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Evolution of transient topography on passive margins: A study of landscape disequilibrium in the southern Appalachian Mountains
Prince, Philip Sosebee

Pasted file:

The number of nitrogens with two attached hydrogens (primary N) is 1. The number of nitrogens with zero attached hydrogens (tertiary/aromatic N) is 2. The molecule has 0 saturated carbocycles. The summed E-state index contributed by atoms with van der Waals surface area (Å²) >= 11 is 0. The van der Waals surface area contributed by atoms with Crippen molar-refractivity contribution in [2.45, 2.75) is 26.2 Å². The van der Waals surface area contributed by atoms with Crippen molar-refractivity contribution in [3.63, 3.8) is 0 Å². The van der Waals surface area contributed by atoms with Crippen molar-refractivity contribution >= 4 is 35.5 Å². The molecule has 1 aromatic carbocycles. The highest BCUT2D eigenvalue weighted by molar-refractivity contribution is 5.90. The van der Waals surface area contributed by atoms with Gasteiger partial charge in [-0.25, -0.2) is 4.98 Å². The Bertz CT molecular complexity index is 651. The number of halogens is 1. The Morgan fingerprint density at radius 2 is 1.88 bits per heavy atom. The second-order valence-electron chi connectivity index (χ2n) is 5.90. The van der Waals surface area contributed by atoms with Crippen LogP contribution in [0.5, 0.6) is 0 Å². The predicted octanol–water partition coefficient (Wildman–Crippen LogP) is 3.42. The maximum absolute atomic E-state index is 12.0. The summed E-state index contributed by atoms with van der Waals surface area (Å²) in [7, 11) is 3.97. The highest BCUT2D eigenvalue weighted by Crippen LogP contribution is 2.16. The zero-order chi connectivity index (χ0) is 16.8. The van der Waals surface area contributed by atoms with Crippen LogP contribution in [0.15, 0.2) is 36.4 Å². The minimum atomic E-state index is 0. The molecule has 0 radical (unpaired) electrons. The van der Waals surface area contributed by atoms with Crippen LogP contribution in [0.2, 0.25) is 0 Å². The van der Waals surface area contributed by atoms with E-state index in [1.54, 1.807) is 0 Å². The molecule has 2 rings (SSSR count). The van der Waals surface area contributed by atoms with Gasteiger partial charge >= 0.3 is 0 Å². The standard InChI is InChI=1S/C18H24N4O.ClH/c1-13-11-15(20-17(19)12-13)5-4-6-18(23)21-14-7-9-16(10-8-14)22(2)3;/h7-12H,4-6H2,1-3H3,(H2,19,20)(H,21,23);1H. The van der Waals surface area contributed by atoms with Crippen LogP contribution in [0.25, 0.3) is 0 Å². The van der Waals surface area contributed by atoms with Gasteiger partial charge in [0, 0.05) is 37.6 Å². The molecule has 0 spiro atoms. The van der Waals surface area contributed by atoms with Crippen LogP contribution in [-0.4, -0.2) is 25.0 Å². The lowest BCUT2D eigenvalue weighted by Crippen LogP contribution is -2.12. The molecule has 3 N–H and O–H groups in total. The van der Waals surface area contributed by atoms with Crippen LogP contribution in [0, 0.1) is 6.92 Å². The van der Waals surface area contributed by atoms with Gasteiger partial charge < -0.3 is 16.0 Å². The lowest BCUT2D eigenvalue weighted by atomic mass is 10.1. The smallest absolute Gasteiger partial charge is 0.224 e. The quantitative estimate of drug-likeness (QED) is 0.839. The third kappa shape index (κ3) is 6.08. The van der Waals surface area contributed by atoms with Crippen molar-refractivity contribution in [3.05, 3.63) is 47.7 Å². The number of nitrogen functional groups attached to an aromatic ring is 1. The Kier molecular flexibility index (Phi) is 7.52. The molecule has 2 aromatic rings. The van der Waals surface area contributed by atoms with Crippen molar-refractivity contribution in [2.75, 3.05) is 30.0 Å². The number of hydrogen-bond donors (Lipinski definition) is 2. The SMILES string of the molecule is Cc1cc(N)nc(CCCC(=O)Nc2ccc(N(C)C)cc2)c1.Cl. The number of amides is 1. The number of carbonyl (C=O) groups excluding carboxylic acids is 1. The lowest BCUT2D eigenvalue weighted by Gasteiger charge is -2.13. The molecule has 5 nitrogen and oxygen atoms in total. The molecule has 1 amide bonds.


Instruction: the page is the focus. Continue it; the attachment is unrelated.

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The mechanism through which the Appalachian Mountains have maintained moderate relief some ~300 Myr after the cessation of mountain building has long puzzled geomorphologists. As recent studies have shown that Appalachian exhumation has occurred at slow rates consistent with isostatic rebound of thickened crust, the driving forces behind localized episodes of accelerated incision and the associated rugged topography have been difficult to explain given the absence of tectonic uplift. This study uses previously undocumented relict fluvial gravels and knickpoint location to confirm the role of drainage rearrangement in producing local base level drop and subsequent basin-scale transient incision in the southern Appalachians. This process is fundamentally driven by the high potential energy of streams flowing across the elevated, slowly eroding Blue Ridge Plateau relative to the present Atlantic and landward interior base levels. Gravel deposits confirm that repeated capture of landward-draining Plateau streams by Atlantic basin streams, whose immediate base level is 250-300 m lower, forces episodic rapid incision and overall erosional retreat of the Blue Ridge Escarpment along the Plateau margin. The distribution of knickpoints, bedrock gorges, and relict surfaces in the interior of the Plateau indicate that the New River, which drains to the continental interior, is actively incising the low-relief Plateau surface due to episodic drops in landward base level. The origin of landward base level perturbation is unclear, but it may be the result of glacially-driven shortening and steepening of the lower New River during the Pleistocene. Collectively, these data indicate that rapid base level drop through drainage reorganization can energize streams in otherwise stable landscapes and accelerate fluvial incision and relief production without uplift of the land surface. This process is likely quite significant in post-orogenic settings, where inherited drainage patterns may not reflect the most direct, and thus energetically appropriate, path to present base level. Passive margins may therefore never achieve a topographic steady-state, despite uniformly slow and constant uplift due to isostatic rebound.